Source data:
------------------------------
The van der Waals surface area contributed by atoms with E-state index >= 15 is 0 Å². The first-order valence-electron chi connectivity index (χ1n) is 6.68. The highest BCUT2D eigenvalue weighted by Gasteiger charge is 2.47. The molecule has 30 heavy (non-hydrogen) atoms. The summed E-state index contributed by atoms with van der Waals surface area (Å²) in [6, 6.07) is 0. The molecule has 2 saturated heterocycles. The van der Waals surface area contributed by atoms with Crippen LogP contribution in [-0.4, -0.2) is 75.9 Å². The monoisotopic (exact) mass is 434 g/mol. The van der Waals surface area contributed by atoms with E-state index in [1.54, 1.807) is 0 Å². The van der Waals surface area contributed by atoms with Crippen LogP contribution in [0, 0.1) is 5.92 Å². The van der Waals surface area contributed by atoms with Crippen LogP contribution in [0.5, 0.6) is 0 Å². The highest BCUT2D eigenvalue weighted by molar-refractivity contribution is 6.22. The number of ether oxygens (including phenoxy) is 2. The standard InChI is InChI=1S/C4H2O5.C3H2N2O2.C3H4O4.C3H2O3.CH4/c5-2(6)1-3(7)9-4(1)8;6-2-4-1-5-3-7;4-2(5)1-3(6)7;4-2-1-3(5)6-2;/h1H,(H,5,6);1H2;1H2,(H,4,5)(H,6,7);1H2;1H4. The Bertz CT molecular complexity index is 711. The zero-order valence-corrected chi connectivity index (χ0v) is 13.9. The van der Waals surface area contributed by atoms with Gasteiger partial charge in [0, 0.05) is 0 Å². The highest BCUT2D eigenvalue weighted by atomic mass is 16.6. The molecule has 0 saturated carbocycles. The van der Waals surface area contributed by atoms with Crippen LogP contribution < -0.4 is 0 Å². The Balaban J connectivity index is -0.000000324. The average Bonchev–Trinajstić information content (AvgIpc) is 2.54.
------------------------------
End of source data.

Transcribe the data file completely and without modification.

The van der Waals surface area contributed by atoms with E-state index >= 15 is 0 Å². The first-order valence-electron chi connectivity index (χ1n) is 6.68. The highest BCUT2D eigenvalue weighted by Gasteiger charge is 2.47. The molecule has 30 heavy (non-hydrogen) atoms. The summed E-state index contributed by atoms with van der Waals surface area (Å²) in [6, 6.07) is 0. The molecule has 2 saturated heterocycles. The van der Waals surface area contributed by atoms with Crippen LogP contribution in [-0.4, -0.2) is 75.9 Å². The monoisotopic (exact) mass is 434 g/mol. The van der Waals surface area contributed by atoms with E-state index in [1.54, 1.807) is 0 Å². The van der Waals surface area contributed by atoms with Crippen LogP contribution in [0, 0.1) is 5.92 Å². The van der Waals surface area contributed by atoms with Crippen LogP contribution in [0.5, 0.6) is 0 Å². The highest BCUT2D eigenvalue weighted by molar-refractivity contribution is 6.22. The number of ether oxygens (including phenoxy) is 2. The standard InChI is InChI=1S/C4H2O5.C3H2N2O2.C3H4O4.C3H2O3.CH4/c5-2(6)1-3(7)9-4(1)8;6-2-4-1-5-3-7;4-2(5)1-3(6)7;4-2-1-3(5)6-2;/h1H,(H,5,6);1H2;1H2,(H,4,5)(H,6,7);1H2;1H4. The Bertz CT molecular complexity index is 711. The zero-order valence-corrected chi connectivity index (χ0v) is 13.9. The van der Waals surface area contributed by atoms with Gasteiger partial charge in [0, 0.05) is 0 Å². The highest BCUT2D eigenvalue weighted by atomic mass is 16.6. The molecule has 0 saturated carbocycles. The van der Waals surface area contributed by atoms with Crippen LogP contribution < -0.4 is 0 Å². The Balaban J connectivity index is -0.000000324. The average Bonchev–Trinajstić information content (AvgIpc) is 2.54.